Jim Sinur from Gartner poses some very good questions about IT’s role in the Cloud world, in his blog entry The Secret is Out: The Business is Building Processes and Applications. The question is: Will IT continue to play an important role within their organization, when the business now has the option of getting their apps developed on platforms such as Force.com, without IT involvement?

Jim also poses more great questions, such as:

“As the business relies more heavily on these new infrastructures, will they be able to hold up to high scale? Will the business folks really want to take on the tasks to maintain these processes and applications? Who is going to build the integration components to glue these new processes apps together? Will the business folks build and IT be stuck with the results? How does one make sure there is not rampant duplication of processes and applications?”

I do agree with Jim about the change that’s looming. CIOs need to do some serious thinking and figure out how they’d add value. It seems to me that there’s clearly an anchor role that needs to be played so that all of this comes together within an organization. Take the example of large banks such as Citi or JPMorgan Chase. Retail banking and investment banking are two disparate business functions within each bank and neither function really cares what the other is implementing technologically. But someone would have to figure out how to get these two functions (and others) within a bank to play together so the bank can benefit from a coherent cloud strategy. I also think that that someone would most logically be the CIO (although large Cloud Service Providers may compete for that role in future – outsourcers want that role but they’re unlikely candidates in my view).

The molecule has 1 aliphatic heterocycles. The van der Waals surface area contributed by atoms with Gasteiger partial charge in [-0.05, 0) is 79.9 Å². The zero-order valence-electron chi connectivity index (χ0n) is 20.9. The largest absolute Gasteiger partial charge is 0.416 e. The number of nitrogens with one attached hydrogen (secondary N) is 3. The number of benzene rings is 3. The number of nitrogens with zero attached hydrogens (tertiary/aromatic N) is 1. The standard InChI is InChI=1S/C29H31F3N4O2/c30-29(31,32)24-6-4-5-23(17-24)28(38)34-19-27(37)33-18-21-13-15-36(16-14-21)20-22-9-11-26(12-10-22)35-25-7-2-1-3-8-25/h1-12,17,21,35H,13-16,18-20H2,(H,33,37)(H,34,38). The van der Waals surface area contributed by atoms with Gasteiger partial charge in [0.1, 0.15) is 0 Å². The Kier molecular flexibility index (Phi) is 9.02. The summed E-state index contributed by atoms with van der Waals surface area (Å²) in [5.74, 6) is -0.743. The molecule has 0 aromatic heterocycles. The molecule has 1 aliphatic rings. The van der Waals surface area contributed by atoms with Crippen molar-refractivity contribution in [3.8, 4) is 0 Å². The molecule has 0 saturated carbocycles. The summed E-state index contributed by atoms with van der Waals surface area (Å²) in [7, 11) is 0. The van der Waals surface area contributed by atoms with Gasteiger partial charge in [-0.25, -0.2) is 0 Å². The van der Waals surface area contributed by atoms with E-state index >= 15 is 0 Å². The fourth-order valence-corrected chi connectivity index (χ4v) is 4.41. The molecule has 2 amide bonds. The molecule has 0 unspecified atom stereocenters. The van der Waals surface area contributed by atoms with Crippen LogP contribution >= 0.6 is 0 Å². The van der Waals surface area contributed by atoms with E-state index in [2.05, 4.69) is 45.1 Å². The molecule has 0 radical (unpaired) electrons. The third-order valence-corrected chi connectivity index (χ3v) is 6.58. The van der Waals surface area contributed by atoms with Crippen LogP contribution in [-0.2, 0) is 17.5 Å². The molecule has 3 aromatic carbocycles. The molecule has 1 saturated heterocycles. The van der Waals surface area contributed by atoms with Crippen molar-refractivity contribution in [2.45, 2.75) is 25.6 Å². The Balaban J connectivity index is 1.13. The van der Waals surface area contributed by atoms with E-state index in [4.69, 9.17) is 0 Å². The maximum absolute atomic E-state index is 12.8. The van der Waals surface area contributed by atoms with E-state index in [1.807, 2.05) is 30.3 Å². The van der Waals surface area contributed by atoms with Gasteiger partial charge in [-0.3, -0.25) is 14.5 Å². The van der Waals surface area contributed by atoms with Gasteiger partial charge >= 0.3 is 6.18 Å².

Ian provides some very good pointers for the CIO. Another great post when it comes to pointers, is from Thomas Bittman (also, from Gartner) titled If You Build a Private Cloud, Will Anyone Come. “We’ve got to get our IT people to stop thinking about products and technologies and even architectures first, and instead to focus on understanding their service requirements first,” says Thomas. I completely agree. Thomas advocates making ROI decisions based on SLAs and costs for each service, before getting mired in architectures.

I think this is a big paradigm shift for a CIO. But then, aren’t CIOs smart people? If I can figure this out, so can they. What may be harder for a CIO, though, is to change their IT organization to become more service-focused and less obsessed with ownership. If a CIO can pull off that change, he/she will be in the drivers seat. Otherwise they will open opportunities for others.